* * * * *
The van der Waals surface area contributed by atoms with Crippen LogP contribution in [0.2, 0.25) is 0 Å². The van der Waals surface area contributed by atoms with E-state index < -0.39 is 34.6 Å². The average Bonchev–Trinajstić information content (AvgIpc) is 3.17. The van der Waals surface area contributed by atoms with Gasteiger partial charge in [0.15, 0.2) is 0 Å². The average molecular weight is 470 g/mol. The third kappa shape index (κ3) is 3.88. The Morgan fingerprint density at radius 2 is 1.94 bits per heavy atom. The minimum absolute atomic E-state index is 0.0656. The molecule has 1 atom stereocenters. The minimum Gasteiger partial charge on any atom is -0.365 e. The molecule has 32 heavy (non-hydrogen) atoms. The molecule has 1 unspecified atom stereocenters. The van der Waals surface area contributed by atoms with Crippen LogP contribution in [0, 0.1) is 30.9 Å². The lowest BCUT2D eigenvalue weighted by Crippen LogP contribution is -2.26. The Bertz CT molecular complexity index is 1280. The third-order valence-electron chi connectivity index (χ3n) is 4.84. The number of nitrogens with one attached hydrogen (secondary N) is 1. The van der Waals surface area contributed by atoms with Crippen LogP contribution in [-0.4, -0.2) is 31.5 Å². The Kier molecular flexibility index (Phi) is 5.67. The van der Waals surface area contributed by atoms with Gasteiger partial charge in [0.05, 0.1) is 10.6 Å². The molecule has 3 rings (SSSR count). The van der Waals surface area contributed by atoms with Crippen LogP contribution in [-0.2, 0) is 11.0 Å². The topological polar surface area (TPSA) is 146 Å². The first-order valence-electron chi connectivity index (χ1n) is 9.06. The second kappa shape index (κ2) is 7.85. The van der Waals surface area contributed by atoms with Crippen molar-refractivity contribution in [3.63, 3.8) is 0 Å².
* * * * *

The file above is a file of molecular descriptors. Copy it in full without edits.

The van der Waals surface area contributed by atoms with Crippen LogP contribution in [0.2, 0.25) is 0 Å². The van der Waals surface area contributed by atoms with E-state index < -0.39 is 34.6 Å². The average Bonchev–Trinajstić information content (AvgIpc) is 3.17. The van der Waals surface area contributed by atoms with Gasteiger partial charge in [0.15, 0.2) is 0 Å². The average molecular weight is 470 g/mol. The third kappa shape index (κ3) is 3.88. The Morgan fingerprint density at radius 2 is 1.94 bits per heavy atom. The minimum absolute atomic E-state index is 0.0656. The molecule has 1 atom stereocenters. The minimum Gasteiger partial charge on any atom is -0.365 e. The molecule has 32 heavy (non-hydrogen) atoms. The molecule has 1 unspecified atom stereocenters. The van der Waals surface area contributed by atoms with Crippen LogP contribution in [0, 0.1) is 30.9 Å². The lowest BCUT2D eigenvalue weighted by Crippen LogP contribution is -2.26. The Bertz CT molecular complexity index is 1280. The third-order valence-electron chi connectivity index (χ3n) is 4.84. The number of nitrogens with one attached hydrogen (secondary N) is 1. The van der Waals surface area contributed by atoms with Crippen LogP contribution in [-0.4, -0.2) is 31.5 Å². The Kier molecular flexibility index (Phi) is 5.67. The van der Waals surface area contributed by atoms with Gasteiger partial charge in [0.05, 0.1) is 10.6 Å². The molecule has 3 rings (SSSR count). The van der Waals surface area contributed by atoms with Crippen LogP contribution in [-0.2, 0) is 11.0 Å². The topological polar surface area (TPSA) is 146 Å². The first-order valence-electron chi connectivity index (χ1n) is 9.06. The second kappa shape index (κ2) is 7.85. The van der Waals surface area contributed by atoms with Crippen molar-refractivity contribution in [3.63, 3.8) is 0 Å².